Starting early gives you time to discuss the possibility of a lung transplant with your cystic fibrosis care team, meet the transplant team, undergo an evaluation, and tackle certain barriers that might prevent you from being listed.

The Cystic Fibrosis Foundation's guidelines recommend discussing a lung transplant with your care team when your forced expiratory volume in one second (FEV1) drops below 50% predicted without an exacerbation.

The guidelines recommend referral to a transplant center when one of the following is true:

  • Your FEV1 is less than 50% predicted and has declined by more than 20% in the last 12 months.
  • Your FEV1 is less than 40% predicted and you have other markers of increased disease severity.
  • Your FEV1 is less than 30% predicted.


Referral to a Transplant Center

If you and your cystic fibrosis care team decide you want to be referred for a lung transplant, your care team will contact a transplant care center and send them your medical records. You will then make an appointment at the care center.

Being listed to receive a lung transplant requires an extensive evaluation. After the evaluation your transplant team might decide:

  • You are eligible to be listed at their center.
  • You are not eligible to be listed right now, but could become eligible.
  • You are not eligible for listing at their center.

The Evaluation Process

The transplant evaluation process is a comprehensive effort to ensure you will benefit from, and be able to care for, a new set of lungs. It involves:

  • A medical examination. The transplant team at the care center will conduct a thorough physical exam, including tests to see how well your organs such as your lungs, heart, and kidneys are functioning, They will also perform tests to see what germs you carry in your lungs. The results of these tests may necessitate further testing, or rule you out as a candidate at certain transplant centers.
  • A psychological evaluation. You will undergo a thorough psychological evaluation to determine your ability to cope with the challenges involved in receiving and caring for a lung transplant. A social worker or psychologist will gather information about you, your friends and family, and your social support system. The transplant team will also assess your ability to take your medications as prescribed and to abstain from smoking and illegal drug use.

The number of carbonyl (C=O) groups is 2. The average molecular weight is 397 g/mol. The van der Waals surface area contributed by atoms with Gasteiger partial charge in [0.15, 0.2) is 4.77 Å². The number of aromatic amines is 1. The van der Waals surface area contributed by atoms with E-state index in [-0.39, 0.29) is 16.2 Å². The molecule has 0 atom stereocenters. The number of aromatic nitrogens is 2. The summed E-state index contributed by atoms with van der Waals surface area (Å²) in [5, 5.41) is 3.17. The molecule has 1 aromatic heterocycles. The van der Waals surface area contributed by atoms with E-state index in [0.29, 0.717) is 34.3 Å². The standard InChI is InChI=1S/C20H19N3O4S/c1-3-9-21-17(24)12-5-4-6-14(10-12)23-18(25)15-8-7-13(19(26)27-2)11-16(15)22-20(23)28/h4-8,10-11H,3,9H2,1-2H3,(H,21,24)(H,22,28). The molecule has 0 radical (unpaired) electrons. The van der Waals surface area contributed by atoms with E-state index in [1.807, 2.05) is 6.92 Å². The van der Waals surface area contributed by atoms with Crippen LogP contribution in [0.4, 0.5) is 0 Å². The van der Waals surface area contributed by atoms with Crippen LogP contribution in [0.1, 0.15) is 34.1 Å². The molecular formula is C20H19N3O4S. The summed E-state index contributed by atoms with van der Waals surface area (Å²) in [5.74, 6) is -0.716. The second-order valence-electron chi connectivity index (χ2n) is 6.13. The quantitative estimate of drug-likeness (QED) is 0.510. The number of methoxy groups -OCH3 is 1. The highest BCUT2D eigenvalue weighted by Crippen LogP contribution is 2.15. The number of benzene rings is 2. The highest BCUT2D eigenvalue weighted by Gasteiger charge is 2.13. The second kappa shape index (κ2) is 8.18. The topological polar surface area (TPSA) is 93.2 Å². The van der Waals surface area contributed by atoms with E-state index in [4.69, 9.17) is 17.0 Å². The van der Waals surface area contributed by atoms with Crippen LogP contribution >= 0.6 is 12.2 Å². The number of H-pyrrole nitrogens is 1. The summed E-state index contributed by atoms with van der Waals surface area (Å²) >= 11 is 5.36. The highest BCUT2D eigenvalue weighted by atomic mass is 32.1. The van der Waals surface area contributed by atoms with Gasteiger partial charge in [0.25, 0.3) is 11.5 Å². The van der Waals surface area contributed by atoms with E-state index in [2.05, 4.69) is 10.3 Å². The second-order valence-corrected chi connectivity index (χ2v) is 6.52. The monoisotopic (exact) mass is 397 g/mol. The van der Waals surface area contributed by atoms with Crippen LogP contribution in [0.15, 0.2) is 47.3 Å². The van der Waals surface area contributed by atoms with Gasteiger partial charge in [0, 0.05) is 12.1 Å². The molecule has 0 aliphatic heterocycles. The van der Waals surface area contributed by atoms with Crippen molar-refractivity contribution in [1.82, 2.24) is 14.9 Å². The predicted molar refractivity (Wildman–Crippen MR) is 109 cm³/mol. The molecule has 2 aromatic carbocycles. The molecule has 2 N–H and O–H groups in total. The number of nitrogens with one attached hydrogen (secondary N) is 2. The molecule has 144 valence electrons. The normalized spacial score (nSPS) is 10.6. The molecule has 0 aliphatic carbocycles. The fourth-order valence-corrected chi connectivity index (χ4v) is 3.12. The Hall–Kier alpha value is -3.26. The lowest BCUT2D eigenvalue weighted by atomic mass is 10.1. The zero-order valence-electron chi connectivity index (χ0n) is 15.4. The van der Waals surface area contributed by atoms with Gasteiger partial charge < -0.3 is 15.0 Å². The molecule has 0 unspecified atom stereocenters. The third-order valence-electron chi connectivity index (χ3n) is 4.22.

• A financial evaluation. A financial coordinator at the center will meet with you to review your finances. They will help you determine what your insurance company will cover and to develop a plan for paying your out-of-pocket costs, such as co-pays and the cost of relocation.

These evaluations may identify barriers to you being listed at a particular transplant center. Some of these barriers may be surmountable; others may not. The Cystic Fibrosis Foundation recommends evaluation at least two centers before deciding you are ineligible for a lung transplant.

If you are deemed eligible, you will decide when to be listed on the United Network for Organ Sharing (UNOS) national waiting list. Once you are listed, you could receive a call to receive a transplant at any time.

Your position on the wait list will be determined by your lung allocation score (LAS). The LAS ranges from 1 to 100 and depends on your age, BMI, and how urgently you need new lungs.

Your blood and tissue types and your chest size will help determine whether you are a match for a particular donor.

Preparing for a Lung Transplant

Once you are listed, you could receive the call to head to the hospital at any time. It might take weeks or years.

During this time, be sure to keep up with your appointments and medications to stay as healthy as possible.

To prepare, you will need to have a bag packed with supplies for a three-week hospital stay. Once you receive the call, do not drink or eat anything so you will be ready for surgery.